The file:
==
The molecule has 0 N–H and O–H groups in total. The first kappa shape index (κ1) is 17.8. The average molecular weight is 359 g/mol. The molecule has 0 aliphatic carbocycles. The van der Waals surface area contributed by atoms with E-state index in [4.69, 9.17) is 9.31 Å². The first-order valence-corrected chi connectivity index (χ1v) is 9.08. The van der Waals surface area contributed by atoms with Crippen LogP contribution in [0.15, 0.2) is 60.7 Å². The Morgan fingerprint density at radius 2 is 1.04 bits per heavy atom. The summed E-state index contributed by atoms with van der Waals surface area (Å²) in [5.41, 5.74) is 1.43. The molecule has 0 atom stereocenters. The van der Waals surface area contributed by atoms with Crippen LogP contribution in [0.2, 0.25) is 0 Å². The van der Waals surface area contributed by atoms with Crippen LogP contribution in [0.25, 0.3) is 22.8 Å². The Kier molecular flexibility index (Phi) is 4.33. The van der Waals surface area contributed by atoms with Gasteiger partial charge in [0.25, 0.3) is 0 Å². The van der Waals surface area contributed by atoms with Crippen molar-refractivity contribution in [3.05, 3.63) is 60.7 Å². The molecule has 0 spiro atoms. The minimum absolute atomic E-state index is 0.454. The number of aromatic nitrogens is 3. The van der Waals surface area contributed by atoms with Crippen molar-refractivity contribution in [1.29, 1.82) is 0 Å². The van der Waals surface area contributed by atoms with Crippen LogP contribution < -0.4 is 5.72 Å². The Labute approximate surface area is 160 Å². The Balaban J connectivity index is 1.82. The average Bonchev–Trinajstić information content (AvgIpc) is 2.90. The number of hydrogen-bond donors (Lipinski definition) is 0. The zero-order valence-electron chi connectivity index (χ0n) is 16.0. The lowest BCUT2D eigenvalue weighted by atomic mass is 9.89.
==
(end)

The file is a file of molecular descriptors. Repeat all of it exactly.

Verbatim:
The molecule has 0 N–H and O–H groups in total. The first kappa shape index (κ1) is 17.8. The average molecular weight is 359 g/mol. The molecule has 0 aliphatic carbocycles. The van der Waals surface area contributed by atoms with E-state index in [4.69, 9.17) is 9.31 Å². The first-order valence-corrected chi connectivity index (χ1v) is 9.08. The van der Waals surface area contributed by atoms with Crippen LogP contribution in [0.15, 0.2) is 60.7 Å². The Morgan fingerprint density at radius 2 is 1.04 bits per heavy atom. The summed E-state index contributed by atoms with van der Waals surface area (Å²) in [5.41, 5.74) is 1.43. The molecule has 0 atom stereocenters. The van der Waals surface area contributed by atoms with Crippen LogP contribution in [0.2, 0.25) is 0 Å². The van der Waals surface area contributed by atoms with Crippen LogP contribution in [0.25, 0.3) is 22.8 Å². The Kier molecular flexibility index (Phi) is 4.33. The van der Waals surface area contributed by atoms with Gasteiger partial charge in [0.25, 0.3) is 0 Å². The van der Waals surface area contributed by atoms with Crippen molar-refractivity contribution in [3.05, 3.63) is 60.7 Å². The molecule has 0 spiro atoms. The minimum absolute atomic E-state index is 0.454. The number of aromatic nitrogens is 3. The van der Waals surface area contributed by atoms with Crippen molar-refractivity contribution in [1.29, 1.82) is 0 Å². The van der Waals surface area contributed by atoms with Crippen LogP contribution < -0.4 is 5.72 Å². The Labute approximate surface area is 160 Å². The Balaban J connectivity index is 1.82. The average Bonchev–Trinajstić information content (AvgIpc) is 2.90. The number of hydrogen-bond donors (Lipinski definition) is 0. The zero-order valence-electron chi connectivity index (χ0n) is 16.0. The lowest BCUT2D eigenvalue weighted by atomic mass is 9.89.